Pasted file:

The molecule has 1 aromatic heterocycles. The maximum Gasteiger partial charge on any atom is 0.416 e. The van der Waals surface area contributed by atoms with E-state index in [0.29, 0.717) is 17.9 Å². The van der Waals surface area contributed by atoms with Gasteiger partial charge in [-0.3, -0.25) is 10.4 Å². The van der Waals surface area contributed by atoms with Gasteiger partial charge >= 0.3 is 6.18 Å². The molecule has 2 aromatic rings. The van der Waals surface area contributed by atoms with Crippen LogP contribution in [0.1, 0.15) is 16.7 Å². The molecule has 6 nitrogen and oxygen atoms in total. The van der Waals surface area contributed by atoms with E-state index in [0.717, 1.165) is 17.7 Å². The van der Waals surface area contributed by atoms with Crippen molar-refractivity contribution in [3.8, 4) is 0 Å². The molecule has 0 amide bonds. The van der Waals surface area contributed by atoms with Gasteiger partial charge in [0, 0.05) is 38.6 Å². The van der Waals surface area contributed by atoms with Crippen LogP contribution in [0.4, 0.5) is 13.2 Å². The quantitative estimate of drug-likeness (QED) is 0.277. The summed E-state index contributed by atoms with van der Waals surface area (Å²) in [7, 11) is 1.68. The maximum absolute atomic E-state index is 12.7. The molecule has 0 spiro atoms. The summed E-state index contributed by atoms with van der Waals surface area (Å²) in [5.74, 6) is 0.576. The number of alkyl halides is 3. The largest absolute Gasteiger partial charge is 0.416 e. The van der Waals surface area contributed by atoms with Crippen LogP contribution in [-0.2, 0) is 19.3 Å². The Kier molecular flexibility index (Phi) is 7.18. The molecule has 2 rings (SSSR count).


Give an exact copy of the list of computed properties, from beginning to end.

The molecule has 1 aromatic heterocycles. The maximum Gasteiger partial charge on any atom is 0.416 e. The van der Waals surface area contributed by atoms with E-state index in [0.29, 0.717) is 17.9 Å². The van der Waals surface area contributed by atoms with Gasteiger partial charge in [-0.3, -0.25) is 10.4 Å². The van der Waals surface area contributed by atoms with Gasteiger partial charge >= 0.3 is 6.18 Å². The molecule has 2 aromatic rings. The van der Waals surface area contributed by atoms with Crippen LogP contribution in [0.1, 0.15) is 16.7 Å². The molecule has 6 nitrogen and oxygen atoms in total. The van der Waals surface area contributed by atoms with E-state index in [0.717, 1.165) is 17.7 Å². The van der Waals surface area contributed by atoms with Crippen molar-refractivity contribution in [3.8, 4) is 0 Å². The molecule has 0 amide bonds. The van der Waals surface area contributed by atoms with Gasteiger partial charge in [0, 0.05) is 38.6 Å². The van der Waals surface area contributed by atoms with Crippen LogP contribution in [0.4, 0.5) is 13.2 Å². The quantitative estimate of drug-likeness (QED) is 0.277. The summed E-state index contributed by atoms with van der Waals surface area (Å²) in [7, 11) is 1.68. The maximum absolute atomic E-state index is 12.7. The molecule has 0 spiro atoms. The summed E-state index contributed by atoms with van der Waals surface area (Å²) in [5.74, 6) is 0.576. The number of alkyl halides is 3. The largest absolute Gasteiger partial charge is 0.416 e. The van der Waals surface area contributed by atoms with Crippen LogP contribution in [-0.2, 0) is 19.3 Å². The Kier molecular flexibility index (Phi) is 7.18. The molecule has 2 rings (SSSR count).